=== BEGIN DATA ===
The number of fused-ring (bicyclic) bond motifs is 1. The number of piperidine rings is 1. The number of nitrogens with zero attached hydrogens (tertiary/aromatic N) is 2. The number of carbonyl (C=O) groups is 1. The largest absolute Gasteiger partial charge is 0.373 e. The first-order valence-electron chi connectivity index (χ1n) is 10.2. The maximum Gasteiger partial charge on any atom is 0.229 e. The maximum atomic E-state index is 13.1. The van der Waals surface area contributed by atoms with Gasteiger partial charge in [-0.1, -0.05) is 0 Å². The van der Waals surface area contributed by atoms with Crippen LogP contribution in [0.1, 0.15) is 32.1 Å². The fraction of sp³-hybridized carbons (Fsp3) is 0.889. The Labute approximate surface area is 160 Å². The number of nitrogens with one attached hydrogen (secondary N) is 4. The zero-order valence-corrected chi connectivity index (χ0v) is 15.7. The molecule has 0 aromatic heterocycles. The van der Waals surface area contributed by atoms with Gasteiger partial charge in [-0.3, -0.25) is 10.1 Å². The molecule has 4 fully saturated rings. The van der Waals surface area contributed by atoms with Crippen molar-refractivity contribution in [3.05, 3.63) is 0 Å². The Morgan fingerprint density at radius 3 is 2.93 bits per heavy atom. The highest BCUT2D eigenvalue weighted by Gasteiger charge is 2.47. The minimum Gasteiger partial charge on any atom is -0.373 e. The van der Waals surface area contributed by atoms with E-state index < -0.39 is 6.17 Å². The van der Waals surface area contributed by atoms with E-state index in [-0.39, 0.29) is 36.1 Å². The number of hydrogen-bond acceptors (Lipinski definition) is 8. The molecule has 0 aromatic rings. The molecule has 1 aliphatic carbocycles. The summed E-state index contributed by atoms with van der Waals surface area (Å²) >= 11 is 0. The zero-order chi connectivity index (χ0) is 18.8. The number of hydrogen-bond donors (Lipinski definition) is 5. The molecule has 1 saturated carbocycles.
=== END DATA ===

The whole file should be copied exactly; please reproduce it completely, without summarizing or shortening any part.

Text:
The number of fused-ring (bicyclic) bond motifs is 1. The number of piperidine rings is 1. The number of nitrogens with zero attached hydrogens (tertiary/aromatic N) is 2. The number of carbonyl (C=O) groups is 1. The largest absolute Gasteiger partial charge is 0.373 e. The first-order valence-electron chi connectivity index (χ1n) is 10.2. The maximum Gasteiger partial charge on any atom is 0.229 e. The maximum atomic E-state index is 13.1. The van der Waals surface area contributed by atoms with Gasteiger partial charge in [-0.1, -0.05) is 0 Å². The van der Waals surface area contributed by atoms with Crippen LogP contribution in [0.1, 0.15) is 32.1 Å². The fraction of sp³-hybridized carbons (Fsp3) is 0.889. The Labute approximate surface area is 160 Å². The number of nitrogens with one attached hydrogen (secondary N) is 4. The zero-order valence-corrected chi connectivity index (χ0v) is 15.7. The molecule has 0 aromatic heterocycles. The van der Waals surface area contributed by atoms with Gasteiger partial charge in [-0.3, -0.25) is 10.1 Å². The molecule has 4 fully saturated rings. The van der Waals surface area contributed by atoms with Crippen molar-refractivity contribution in [3.05, 3.63) is 0 Å². The Morgan fingerprint density at radius 3 is 2.93 bits per heavy atom. The highest BCUT2D eigenvalue weighted by Gasteiger charge is 2.47. The minimum Gasteiger partial charge on any atom is -0.373 e. The van der Waals surface area contributed by atoms with E-state index < -0.39 is 6.17 Å². The van der Waals surface area contributed by atoms with E-state index in [-0.39, 0.29) is 36.1 Å². The number of hydrogen-bond acceptors (Lipinski definition) is 8. The molecule has 0 aromatic rings. The molecule has 1 aliphatic carbocycles. The summed E-state index contributed by atoms with van der Waals surface area (Å²) >= 11 is 0. The zero-order chi connectivity index (χ0) is 18.8. The number of hydrogen-bond donors (Lipinski definition) is 5. The molecule has 1 saturated carbocycles.